Psychologists call this building of defenses, the process of armoring up, or covering with armor. Armor is a protective mechanism that creates physical and emotional distance between us and others. The more armored we are, the more defensive we will be. Our interactions with others become shallow, we avoid intimacy and vulnerability, and we become easily resentful when others don’t meet our unrealistic expectations. Needless to say, these behaviors will lead to progressive loneliness and bitterness. They also can lead to a variety of sins.
Sin can protect our ego, but it also builds a wedge between us and God, and eventually it has the potential to make us much less than what God intended us to be. Our lives become entangled by resentment and hatred, by a misguided view of what’s important, by a utilitarian treatment of others, and by a constant move away from God and others. These layers can be protective at first, but eventually this extra weight becomes much too heavy a burden for us to carry. The time comes when we are so overwhelmed with the extra guilt, anxiety, resentment, isolation, and bitterness that we can barely tolerate the company of others, and feel abandoned by God.
Lent invites us to pair down, to ask God for forgiveness, to place all of our burdens at the feet of the cross of Jesus, and to get rid of armor that no longer protect us, but rather enslave us and limit our movements. But Lent also reminds us that we are not alone in this journey of self-assessment and in this task of getting rid of these extra layers. God’s Holy Spirit accompanies us in our desert experience, as it accompanied Jesus during his forty days of fasting and testing. In fact, without the Holy Spirit none of us would have the ability to change anything in our lives.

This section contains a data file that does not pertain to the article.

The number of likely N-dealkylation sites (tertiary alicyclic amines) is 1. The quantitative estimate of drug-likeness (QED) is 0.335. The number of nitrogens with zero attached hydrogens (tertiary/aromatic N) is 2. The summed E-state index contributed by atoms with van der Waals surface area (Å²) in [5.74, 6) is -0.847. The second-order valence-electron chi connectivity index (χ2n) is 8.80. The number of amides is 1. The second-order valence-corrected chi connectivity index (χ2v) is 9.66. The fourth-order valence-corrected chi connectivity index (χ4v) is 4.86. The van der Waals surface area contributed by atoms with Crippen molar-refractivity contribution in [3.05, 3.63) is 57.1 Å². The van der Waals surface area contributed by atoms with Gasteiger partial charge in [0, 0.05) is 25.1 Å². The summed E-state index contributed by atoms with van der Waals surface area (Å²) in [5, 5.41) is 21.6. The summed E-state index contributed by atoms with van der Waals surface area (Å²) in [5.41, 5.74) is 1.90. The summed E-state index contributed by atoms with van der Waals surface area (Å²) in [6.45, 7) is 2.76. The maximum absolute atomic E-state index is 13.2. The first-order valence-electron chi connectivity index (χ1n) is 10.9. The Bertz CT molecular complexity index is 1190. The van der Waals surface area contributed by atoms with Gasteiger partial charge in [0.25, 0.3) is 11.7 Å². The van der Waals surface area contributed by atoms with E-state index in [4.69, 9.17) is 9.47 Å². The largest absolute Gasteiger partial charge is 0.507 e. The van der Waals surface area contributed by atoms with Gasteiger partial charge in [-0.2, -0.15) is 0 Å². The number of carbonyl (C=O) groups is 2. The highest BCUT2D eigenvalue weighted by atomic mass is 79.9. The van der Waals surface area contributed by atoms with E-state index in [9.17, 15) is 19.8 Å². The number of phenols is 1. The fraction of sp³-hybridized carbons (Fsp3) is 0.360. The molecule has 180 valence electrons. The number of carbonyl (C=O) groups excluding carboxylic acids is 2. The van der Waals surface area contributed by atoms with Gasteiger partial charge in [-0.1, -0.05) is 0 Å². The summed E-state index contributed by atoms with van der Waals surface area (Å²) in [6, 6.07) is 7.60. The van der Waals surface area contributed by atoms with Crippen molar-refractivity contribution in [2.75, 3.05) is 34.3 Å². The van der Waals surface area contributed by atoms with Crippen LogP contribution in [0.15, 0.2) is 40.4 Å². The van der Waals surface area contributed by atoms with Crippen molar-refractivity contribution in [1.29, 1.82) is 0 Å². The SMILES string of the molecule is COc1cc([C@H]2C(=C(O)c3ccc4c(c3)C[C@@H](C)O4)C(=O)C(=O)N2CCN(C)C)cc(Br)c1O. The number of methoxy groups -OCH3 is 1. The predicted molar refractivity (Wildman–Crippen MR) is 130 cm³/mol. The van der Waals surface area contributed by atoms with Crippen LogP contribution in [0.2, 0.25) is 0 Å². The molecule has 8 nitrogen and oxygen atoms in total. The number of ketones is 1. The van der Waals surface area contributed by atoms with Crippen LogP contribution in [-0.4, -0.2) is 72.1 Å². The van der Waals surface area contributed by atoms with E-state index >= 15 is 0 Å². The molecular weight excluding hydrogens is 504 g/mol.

The prophet Joel reminds us that, “Yet even now, says the LORD, return to me with all your heart, with fasting, with weeping, and with mourning; rend your hearts and not your clothing. Return to the LORD, your God, for he is gracious and merciful, slow to anger, and abounding in steadfast love, and relents from punishing.” (2:1-2,12-17.) God knows the heavy burdens that weight us down, and he longs to lift them from our shoulders and from our hearts. Our God accepts U-turns, and Lent provides us the opportunity to assess the direction of our life and to begin the process of turning around and heading in the direction God desires for us.
Ashes remind us that we are made out of dust and to dust we will return. Life is too short to be isolated from God and from each other. May this Lent help you to assess your life, to choose to shed what’s unnecessary from it, and to prepare yourself in mind and spirit to celebrate the great mysteries of our salvation during Holy Week. To love is to seek reconciliation and forgiveness. May the Lord help you accomplish this in all your relationships.